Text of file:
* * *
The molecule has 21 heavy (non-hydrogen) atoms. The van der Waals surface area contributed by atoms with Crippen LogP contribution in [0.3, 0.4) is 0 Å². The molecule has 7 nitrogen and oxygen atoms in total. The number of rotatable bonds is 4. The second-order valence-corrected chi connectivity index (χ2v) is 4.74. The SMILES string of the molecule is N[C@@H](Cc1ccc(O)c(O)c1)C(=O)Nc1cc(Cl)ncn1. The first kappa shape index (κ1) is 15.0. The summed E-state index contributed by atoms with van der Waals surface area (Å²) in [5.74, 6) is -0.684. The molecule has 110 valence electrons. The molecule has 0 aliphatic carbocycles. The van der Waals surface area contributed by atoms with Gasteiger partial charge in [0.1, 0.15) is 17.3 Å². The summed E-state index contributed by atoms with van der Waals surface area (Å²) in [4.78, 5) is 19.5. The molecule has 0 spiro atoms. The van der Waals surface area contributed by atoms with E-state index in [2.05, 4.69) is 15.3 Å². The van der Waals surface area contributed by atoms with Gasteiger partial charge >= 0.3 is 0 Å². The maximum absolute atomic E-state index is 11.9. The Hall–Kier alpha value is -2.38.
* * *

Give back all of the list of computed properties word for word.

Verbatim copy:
The molecule has 21 heavy (non-hydrogen) atoms. The van der Waals surface area contributed by atoms with Crippen LogP contribution in [0.3, 0.4) is 0 Å². The molecule has 7 nitrogen and oxygen atoms in total. The number of rotatable bonds is 4. The second-order valence-corrected chi connectivity index (χ2v) is 4.74. The SMILES string of the molecule is N[C@@H](Cc1ccc(O)c(O)c1)C(=O)Nc1cc(Cl)ncn1. The first kappa shape index (κ1) is 15.0. The summed E-state index contributed by atoms with van der Waals surface area (Å²) in [5.74, 6) is -0.684. The molecule has 110 valence electrons. The molecule has 0 aliphatic carbocycles. The van der Waals surface area contributed by atoms with Gasteiger partial charge in [0.1, 0.15) is 17.3 Å². The summed E-state index contributed by atoms with van der Waals surface area (Å²) in [4.78, 5) is 19.5. The molecule has 0 spiro atoms. The van der Waals surface area contributed by atoms with E-state index in [2.05, 4.69) is 15.3 Å². The van der Waals surface area contributed by atoms with Gasteiger partial charge >= 0.3 is 0 Å². The maximum absolute atomic E-state index is 11.9. The Hall–Kier alpha value is -2.38.